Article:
Page 175 - British Inquiry into Loss of RMS Titanic Day 32 - 36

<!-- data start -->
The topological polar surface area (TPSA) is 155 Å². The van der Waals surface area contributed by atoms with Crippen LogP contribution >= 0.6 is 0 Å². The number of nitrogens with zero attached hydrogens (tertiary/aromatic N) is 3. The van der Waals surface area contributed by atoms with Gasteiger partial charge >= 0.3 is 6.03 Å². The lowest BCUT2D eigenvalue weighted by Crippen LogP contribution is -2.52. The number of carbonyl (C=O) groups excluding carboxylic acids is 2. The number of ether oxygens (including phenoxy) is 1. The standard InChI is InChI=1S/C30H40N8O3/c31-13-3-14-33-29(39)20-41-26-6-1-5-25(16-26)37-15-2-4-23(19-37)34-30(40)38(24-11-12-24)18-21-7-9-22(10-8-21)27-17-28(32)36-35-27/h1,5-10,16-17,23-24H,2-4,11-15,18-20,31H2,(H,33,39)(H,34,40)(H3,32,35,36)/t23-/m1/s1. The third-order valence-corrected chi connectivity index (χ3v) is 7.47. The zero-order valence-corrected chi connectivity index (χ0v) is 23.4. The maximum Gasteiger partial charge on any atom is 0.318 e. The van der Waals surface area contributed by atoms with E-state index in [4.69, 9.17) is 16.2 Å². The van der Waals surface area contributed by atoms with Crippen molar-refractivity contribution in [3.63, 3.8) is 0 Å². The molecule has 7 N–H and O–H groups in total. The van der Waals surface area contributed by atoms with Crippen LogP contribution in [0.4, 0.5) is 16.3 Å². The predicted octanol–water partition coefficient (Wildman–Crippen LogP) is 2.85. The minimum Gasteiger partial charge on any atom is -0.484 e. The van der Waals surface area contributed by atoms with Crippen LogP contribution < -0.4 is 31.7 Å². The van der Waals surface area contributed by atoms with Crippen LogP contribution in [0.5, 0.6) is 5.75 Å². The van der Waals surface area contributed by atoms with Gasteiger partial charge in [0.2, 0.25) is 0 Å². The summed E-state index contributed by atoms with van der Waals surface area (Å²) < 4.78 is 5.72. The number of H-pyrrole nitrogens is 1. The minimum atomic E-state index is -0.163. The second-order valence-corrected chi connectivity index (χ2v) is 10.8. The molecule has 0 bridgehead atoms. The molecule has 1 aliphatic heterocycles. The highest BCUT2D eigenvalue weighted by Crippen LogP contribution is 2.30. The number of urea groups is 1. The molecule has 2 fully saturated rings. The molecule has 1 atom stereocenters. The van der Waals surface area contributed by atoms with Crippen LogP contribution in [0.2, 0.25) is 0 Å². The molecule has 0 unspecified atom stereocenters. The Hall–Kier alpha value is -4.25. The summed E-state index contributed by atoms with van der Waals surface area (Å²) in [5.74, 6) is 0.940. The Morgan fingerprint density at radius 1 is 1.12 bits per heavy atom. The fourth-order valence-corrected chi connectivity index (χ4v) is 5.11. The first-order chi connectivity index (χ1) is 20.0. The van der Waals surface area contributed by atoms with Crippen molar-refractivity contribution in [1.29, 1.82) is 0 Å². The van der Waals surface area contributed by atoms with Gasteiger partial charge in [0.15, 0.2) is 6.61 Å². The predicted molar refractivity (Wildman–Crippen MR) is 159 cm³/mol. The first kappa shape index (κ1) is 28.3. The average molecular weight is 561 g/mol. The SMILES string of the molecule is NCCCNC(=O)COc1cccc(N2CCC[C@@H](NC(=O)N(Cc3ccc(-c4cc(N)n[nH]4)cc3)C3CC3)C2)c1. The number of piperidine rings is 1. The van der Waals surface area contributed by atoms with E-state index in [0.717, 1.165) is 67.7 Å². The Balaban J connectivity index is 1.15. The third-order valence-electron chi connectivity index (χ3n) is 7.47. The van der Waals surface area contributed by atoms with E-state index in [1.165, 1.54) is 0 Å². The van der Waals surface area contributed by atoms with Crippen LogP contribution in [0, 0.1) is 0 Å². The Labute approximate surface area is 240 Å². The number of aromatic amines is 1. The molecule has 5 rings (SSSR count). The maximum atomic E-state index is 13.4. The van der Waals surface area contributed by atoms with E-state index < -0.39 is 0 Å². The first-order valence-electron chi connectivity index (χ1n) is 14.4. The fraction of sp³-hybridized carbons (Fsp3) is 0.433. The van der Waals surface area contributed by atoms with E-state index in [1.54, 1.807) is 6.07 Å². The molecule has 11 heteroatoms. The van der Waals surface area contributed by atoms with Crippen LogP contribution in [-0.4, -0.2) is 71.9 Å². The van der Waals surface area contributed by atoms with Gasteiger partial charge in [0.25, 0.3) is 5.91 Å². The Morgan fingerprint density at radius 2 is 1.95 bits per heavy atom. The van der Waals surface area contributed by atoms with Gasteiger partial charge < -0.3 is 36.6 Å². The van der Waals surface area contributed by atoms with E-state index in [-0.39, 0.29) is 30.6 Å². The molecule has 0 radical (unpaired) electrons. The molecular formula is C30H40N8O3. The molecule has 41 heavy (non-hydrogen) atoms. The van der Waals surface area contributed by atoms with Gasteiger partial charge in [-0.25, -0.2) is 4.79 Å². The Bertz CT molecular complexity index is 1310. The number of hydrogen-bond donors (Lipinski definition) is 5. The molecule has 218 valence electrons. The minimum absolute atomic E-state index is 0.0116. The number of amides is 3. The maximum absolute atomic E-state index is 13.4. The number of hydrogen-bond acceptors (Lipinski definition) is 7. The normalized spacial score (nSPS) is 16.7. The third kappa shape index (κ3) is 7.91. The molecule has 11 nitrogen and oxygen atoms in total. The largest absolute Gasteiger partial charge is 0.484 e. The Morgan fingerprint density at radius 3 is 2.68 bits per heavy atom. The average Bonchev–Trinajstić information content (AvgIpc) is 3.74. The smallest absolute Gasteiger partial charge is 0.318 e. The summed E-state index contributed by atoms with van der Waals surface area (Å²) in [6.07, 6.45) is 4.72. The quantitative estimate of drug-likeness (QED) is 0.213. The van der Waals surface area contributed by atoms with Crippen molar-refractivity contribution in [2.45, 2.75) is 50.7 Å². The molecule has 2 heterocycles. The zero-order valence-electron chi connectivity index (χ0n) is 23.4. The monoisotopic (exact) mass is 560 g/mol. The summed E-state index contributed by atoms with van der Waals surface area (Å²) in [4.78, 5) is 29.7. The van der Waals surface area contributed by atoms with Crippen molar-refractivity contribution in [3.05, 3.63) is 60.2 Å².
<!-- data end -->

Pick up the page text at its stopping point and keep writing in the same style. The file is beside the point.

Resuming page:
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complied with - I mean with reference to Table C. I think my friend, Mr. Laing, showed quite clearly from the correspondence that that was erroneous. The Commissioner: I think the correspondence quite disposed of that. The Attorney-General: Yes, my Lord; it has quite disposed of it, and I do not propose to say anything more about it. When one read the correspondence it disposed entirely of that question. When we come to consider what boat accommodation should have been provided, there are a number of considerations which certainly have affected those who have advised the Board of Trade hitherto, apart from what has happened to the “Titanic.” It was said and thought apparently that if you carried more boats on a vessel such as the “Titanic,” or a large increase in the number of boats, you would make her too tender. It was thought that you would hamper her decks, and it would be difficult to use the boats. Another consideration which was put, was that it would be difficult to launch them, that you would not be able to launch a large number of the boats if you had them on the deck. Then one must also bear in mind that it is an extremely rare occurrence that you would be able to launch all the boats on both sides of the vessel, as happened in this case. But, nevertheless, the view that I suggest to the Court as the result of all this evidence is, that more boats could be carried. What number I do not propose to say, because naturally that must depend upon many considerations. I think the best answer that can be given to the arguments that were urged about the tenderness of the vessel is that in fact a larger number of boats is carried on board of some of the larger German vessels. I want now to direct your Lordship’s attention to what has happened with regard to the Board of Trade. The Commissioner: Have you another copy of the Memorandum? The Attorney-General: Yes, my Lord. The Commissioner: It contains a history of what the Board of Trade have done? The Attorney-General: Yes, my Lord; your Lordship shall have it in a moment. The Commissioner: You need not trouble; I have it now. The Attorney-General: What appears first from this is that under the Statute of 1888, which I am only referring to for the purpose of history, so that one may appreciate what happened hereafter, a committee was to be appointed which was to advise the Board of Trade as to life- saving appliances. It is unnecessary to refer in detail to it because by the 17th Schedule of the Merchant Shipping Act, 1894, the constitution of the Committee which is to be formed, is provided. What really happened was that the Act of 1888 was repealed, and the Merchant Shipping Act of 1894 provided the constitution of the Committee which was to act. Then just before I get to the Statute of 1894, which for the moment I have only called your Lordship’s attention to for the purpose of showing of whom the Committee was to consist, you will find that in 1890 the Committee which was advising the Board of Trade on life-saving appliances (that was the Committee which had been appointed under the Act of 1888) reported in favour of a scale extending to 9,000 tons and upwards. It stopped at that. Then if your Lordship will look at page 3 of the Memorandum you will see it summarises the history very well. At the bottom of the page, the last three paragraphs it says: “It will be convenient to summarise the effect of these Rules of 1889, 1890 and 1894 on the minimum provision of boat accommodation required from large passenger steamers carrying emigrants. The life-saving appliances Rules, which came into operation on the 31st March, 1890, provided for ships up to a maximum tonnage of 9,000 tons and over. If efficiently divided into watertight compartments so that with two compartments flooded the vessel would not sink, ships of 9,000 tons and over were relieved from the provision of one-half of the additional boat accommodation required from ships not so divided. The total boat accommodation which they were required to provide was 14 boats under davits of 5,250 cubic feet and additional accommodation making in all a boat capacity of 7,875 cubic feet.”
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